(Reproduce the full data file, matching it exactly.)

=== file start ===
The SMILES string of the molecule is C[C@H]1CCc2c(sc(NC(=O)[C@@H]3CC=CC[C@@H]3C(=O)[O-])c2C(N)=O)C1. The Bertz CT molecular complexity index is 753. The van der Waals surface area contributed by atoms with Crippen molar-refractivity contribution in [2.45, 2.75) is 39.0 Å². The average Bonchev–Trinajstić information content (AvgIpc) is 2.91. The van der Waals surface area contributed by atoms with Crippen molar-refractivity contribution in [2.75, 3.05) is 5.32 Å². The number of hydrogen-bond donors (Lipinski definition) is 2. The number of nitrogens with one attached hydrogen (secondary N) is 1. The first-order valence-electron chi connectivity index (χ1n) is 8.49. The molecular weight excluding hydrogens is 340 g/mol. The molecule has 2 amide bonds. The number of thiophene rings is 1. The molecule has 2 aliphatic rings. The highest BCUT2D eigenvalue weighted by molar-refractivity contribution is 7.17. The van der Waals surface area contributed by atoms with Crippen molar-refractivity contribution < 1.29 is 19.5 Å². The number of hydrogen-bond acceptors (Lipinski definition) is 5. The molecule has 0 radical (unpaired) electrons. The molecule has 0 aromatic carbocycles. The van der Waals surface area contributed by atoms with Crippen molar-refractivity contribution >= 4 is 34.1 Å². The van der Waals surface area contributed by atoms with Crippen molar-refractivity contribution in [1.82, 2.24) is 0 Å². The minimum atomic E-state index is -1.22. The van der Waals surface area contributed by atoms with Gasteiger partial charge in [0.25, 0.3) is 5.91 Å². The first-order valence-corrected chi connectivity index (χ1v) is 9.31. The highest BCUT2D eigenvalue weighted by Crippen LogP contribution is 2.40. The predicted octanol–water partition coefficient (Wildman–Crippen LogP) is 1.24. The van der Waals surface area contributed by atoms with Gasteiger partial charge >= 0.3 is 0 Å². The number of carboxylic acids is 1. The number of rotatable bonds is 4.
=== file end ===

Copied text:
The SMILES string of the molecule is C[C@H]1CCc2c(sc(NC(=O)[C@@H]3CC=CC[C@@H]3C(=O)[O-])c2C(N)=O)C1. The Bertz CT molecular complexity index is 753. The van der Waals surface area contributed by atoms with Crippen molar-refractivity contribution in [2.45, 2.75) is 39.0 Å². The average Bonchev–Trinajstić information content (AvgIpc) is 2.91. The van der Waals surface area contributed by atoms with Crippen molar-refractivity contribution in [2.75, 3.05) is 5.32 Å². The number of hydrogen-bond donors (Lipinski definition) is 2. The number of nitrogens with one attached hydrogen (secondary N) is 1. The first-order valence-electron chi connectivity index (χ1n) is 8.49. The molecular weight excluding hydrogens is 340 g/mol. The molecule has 2 amide bonds. The number of thiophene rings is 1. The molecule has 2 aliphatic rings. The highest BCUT2D eigenvalue weighted by molar-refractivity contribution is 7.17. The van der Waals surface area contributed by atoms with Crippen molar-refractivity contribution < 1.29 is 19.5 Å². The number of hydrogen-bond acceptors (Lipinski definition) is 5. The molecule has 0 radical (unpaired) electrons. The molecule has 0 aromatic carbocycles. The van der Waals surface area contributed by atoms with Crippen molar-refractivity contribution >= 4 is 34.1 Å². The van der Waals surface area contributed by atoms with Crippen molar-refractivity contribution in [1.82, 2.24) is 0 Å². The minimum atomic E-state index is -1.22. The van der Waals surface area contributed by atoms with Gasteiger partial charge in [0.25, 0.3) is 5.91 Å². The first-order valence-corrected chi connectivity index (χ1v) is 9.31. The highest BCUT2D eigenvalue weighted by Crippen LogP contribution is 2.40. The predicted octanol–water partition coefficient (Wildman–Crippen LogP) is 1.24. The van der Waals surface area contributed by atoms with Gasteiger partial charge >= 0.3 is 0 Å². The number of carboxylic acids is 1. The number of rotatable bonds is 4.